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NOMS Prison Officer Recruitment Process

Your first move towards becoming a prison officer is to understand the recruitment process. This page focuses on the selection tests and the POST test.

Prison Officer Selection Process

The first stage of recruitment is the completion of the prison officer application form. This form is fairly basic, and it is used to determine if you are eligible to become a prison officer. See below for a sample of questions you may be asked to answer:

  • Are you an undischarged bankrupt?
  • Are you associated in any way with racist groups such as BNP?
  • Are you willing to be vetted to ensure that you have no criminal record?

Once you have completed the application form successfully, you are sent a link asking you to complete the Prison Officer Selection Test, known as the POST test.

Prison Officer Selection Test (POST)

The Prison Officer Selection Test is made up of a number of different tests. Whilst in the past all the tests were lumped together, nowadays they are done in two different sittings. The first set of tests is completed online immediately after your online application has been accepted, while the second set is performed at the police officer assessment day, the RAD. For this part of the application, you must take two different types of tests: a situational judgement test and a prison officer maths test. These are outlined in more detail below.


Prison Officer Situational Judgement Tests

After you have completed the application form online, you will be asked to take a number of prison officer situational judgement tests or SJTs. In all, there are four different scenarios which you have to tackle. Each of these scenarios has eight questions that you must answer. You are shown a short video of a possible situation that can occur during your work as a prison officer, and you must decide what to do in each situation. There are six different answer options, and you must select two of these options—the best and the worst. You only have three minutes to complete each scenario. If you miss some of the video, you do have the option of reading through the text. However, as there are such severe time constraints, it will be difficult to complete the exercise in time if you read through the text slowly. You cannot go back to previous questions during the test.


What Are the Different Scenarios in the Prison Officer Situational Judgement Test

There are four different scenarios, each containing eight questions and a time limit of three minutes per scenario. The scenario is presented in the form of an actor playing the role of a prisoner. You are also given the pertinent rules in the test. Below is an example scenario:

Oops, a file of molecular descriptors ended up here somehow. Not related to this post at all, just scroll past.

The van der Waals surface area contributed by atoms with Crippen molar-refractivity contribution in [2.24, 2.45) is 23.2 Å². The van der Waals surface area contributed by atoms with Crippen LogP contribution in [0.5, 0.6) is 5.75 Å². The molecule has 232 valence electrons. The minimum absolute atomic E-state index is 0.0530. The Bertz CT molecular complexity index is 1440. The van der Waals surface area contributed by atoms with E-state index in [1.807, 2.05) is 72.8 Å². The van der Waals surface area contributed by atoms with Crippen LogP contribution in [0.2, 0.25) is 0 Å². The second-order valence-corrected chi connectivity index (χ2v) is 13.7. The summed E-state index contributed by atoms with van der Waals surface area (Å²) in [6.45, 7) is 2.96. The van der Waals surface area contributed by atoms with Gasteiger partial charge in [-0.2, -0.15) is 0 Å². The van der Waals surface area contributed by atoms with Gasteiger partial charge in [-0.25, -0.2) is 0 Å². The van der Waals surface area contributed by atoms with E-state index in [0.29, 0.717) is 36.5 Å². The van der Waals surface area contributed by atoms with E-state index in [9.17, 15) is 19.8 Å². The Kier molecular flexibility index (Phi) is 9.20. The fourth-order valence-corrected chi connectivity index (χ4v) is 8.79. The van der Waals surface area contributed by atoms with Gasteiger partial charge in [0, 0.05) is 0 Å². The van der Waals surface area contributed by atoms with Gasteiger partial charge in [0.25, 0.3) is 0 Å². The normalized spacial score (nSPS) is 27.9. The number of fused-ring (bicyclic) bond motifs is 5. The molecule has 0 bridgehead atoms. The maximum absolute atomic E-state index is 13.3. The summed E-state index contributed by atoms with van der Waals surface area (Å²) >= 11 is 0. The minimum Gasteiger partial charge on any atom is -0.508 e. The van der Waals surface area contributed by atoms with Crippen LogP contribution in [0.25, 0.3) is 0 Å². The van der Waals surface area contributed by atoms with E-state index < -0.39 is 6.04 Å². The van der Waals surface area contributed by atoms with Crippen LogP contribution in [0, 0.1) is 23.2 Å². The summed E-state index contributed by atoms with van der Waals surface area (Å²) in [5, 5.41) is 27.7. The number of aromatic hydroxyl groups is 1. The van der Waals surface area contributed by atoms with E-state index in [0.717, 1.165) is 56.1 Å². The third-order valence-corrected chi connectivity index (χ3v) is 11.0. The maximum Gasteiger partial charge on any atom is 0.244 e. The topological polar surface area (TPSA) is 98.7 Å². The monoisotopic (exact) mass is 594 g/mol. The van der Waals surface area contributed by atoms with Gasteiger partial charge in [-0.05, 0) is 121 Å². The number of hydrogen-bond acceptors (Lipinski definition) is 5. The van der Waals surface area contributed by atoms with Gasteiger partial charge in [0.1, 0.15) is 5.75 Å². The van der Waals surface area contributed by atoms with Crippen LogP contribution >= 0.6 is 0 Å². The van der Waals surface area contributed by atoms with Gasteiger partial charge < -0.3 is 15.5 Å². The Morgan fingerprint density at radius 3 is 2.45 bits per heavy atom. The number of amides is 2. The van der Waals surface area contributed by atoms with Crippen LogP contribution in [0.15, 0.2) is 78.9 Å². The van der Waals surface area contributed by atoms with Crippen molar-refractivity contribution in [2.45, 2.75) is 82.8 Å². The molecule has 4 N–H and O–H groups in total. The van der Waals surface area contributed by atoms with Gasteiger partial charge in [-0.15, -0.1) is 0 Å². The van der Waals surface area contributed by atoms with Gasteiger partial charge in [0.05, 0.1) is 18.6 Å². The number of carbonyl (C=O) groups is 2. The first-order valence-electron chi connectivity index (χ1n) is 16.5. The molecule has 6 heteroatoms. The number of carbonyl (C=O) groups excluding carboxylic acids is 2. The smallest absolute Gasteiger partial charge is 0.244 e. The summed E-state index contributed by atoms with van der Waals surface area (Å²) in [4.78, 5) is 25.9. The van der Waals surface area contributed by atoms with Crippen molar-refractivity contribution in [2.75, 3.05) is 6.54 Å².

You caught an offender with an item he is not allowed to possess in prison. He uses it to build matchbox models. He claims he got permission and threatens to cause you trouble if you take it away from him.

There are eight questions or statements relating to the narrative, each with six or more different options. For example:

Apologise and state that obviously he is correct and that you will make an exception. Make a note of his file to delineate this.

Is this idea:

  1. Counterproductive
  2. Ineffective
  3. Slightly ineffective
  4. Neither ineffective or effective
  5. Somewhat effective
  6. Effective
  7. Highly effective

The prison service wants you to view your job as a mission—as a way to help offenders improve their ways and get back into society. You must be emphatic to offenders whilst enforcing the rules and regulations. It is your task to protect offenders and encourage them to improve without bending any rules. Preparing for the prison officer SJT is difficult as you really have to 'step into' the mind of a prison officer and know exactly what to do. You can use our generic SJT pack to prepare for this stage of the application process. Once you have completed this test, you will be asked to take the prison officer maths test.


What Is the Prison Officer Maths Test?

In the prison officer maths test, you must answer 59 questions in 40 minutes. The questions are based on prison scenarios. For example, you may be asked to calculate a prisoner’s bill in the canteen, to help a prisoner change the time from a 12-hour clock to a 24-hour format, or to use different tables and charts to calculate different prison activities. While this test is taken online, you can still use a calculator, and/or pen and paper, to help you answer the questions. Make sure you understand how to answer the questions here as you will need to repeat this same test during the assessment centre. You are also allowed to use a calculator then, so there is no problem with using it now. Make sure you are ready for the prison officer maths test with our dedicated PrepPack™.


Prepare for the Prison Officer Exam

If you are looking for prison officer test questions to prepare you for your upcoming online test, you’ve come to the right place. In our preparation packages, you'll find comprehensive exercises and guidance to help you prepare for each of the tests you will take.